Her eyes welled with tears as she spoke about her family still in Ukraine. They have told her that they’re running out of food and medicine, and there’s no gas.
“My mom is sitting in the basement,” she said, crying.
Gas was already running out when she left. The gas stations would only allow people to fill 20 liters — roughly 5 gallons — per car. She had to pause frequently to add more to her tank, which delayed her trip significantly because the lines at the pumps were long.
She left the car in Romania, and the family flew through Frankfurt to Mexico City. They arrived in Tijuana on Monday.
Her relative drove down from Los Angeles to pick up her and her children and tried to drive them north across the border at the San Ysidro Port of Entry.
When his car reached within inches of U.S. soil , he spoke with the CBP officer stationed there. CBP has stationed officers at the yellow line that marks the border since asylum seekers started trying to get to U.S. soil to request protection by driving into the country as a way around some of the border restrictions.
Her relative explained to the officer that he was a U.S. citizen and that his family was fleeing the war. He asked what he needed to do for them to be able to enter with him. The officer told him that he could not cross with them and turned the car around.
He took Sofiia and her children to a hotel. The U.S.-based relatives then contacted the U.S. consulate in Tijuana and asked for help to get permission for the family to enter. They didn’t get a response, Sofiia said.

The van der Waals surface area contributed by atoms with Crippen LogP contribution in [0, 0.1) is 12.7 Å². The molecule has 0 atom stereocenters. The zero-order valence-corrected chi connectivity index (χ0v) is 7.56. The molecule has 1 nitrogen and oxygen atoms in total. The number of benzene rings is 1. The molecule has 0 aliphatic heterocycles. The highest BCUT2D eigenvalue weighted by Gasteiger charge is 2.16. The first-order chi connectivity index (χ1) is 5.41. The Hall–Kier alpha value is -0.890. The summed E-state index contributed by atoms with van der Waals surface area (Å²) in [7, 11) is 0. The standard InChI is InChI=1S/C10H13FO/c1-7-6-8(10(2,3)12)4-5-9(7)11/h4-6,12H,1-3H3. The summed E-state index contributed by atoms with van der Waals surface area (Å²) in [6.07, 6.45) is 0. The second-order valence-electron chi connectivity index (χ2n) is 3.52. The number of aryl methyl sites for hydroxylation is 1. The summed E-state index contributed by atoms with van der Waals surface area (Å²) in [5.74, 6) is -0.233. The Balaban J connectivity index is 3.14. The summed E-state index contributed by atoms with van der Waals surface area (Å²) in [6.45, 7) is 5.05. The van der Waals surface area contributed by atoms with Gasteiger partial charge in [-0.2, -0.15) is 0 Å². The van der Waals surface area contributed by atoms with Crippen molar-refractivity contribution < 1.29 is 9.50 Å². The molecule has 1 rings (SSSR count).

She can’t stay for months in a hotel, she said. So on Wednesday she decided to try walking through the pedestrian lane at San Ysidro Port of Entry and requesting asylum that way. But officers stationed at the border line wouldn’t let her onto U.S. soil.
As soon as the officer at the line saw her passport, she said, he waved her to the side. She waited there with her children.
Eventually, another officer asked her through the fence why she was standing there.
“I was trying to explain to him, but he told me there is no way to come in,” she said. “He didn’t want to listen. He just left.”
She stayed standing by the fence, in shock.
A Mexican police officer came and was filming her when an immigration attorney who happened to be in line noticed the situation.
Blaine Bookey, the legal director for the Center for Gender and Refugee Studies at UC Hastings, stepped forward to help Sofiia, who was crying and so overwhelmed she was unable to speak.
After four or five hours of standing by the entrance to the United States, a small group of immigration attorneys and advocates had formed around her, messaging their contacts in CBP and posting Sofiia’s story on Twitter.
CBP still wouldn’t let her in. The Mexican police officer came back and asked the group to leave.
Sofiia decided to walk back to a hotel to get her children out of the cold.
“We left our lives, our jobs, our families and houses in Ukraine just to escape from this horrible war,” she said. “All my friends and family are far, far away from me, and I don’t know if they will be alive tomorrow. I just want to keep my kids’ lives safe.”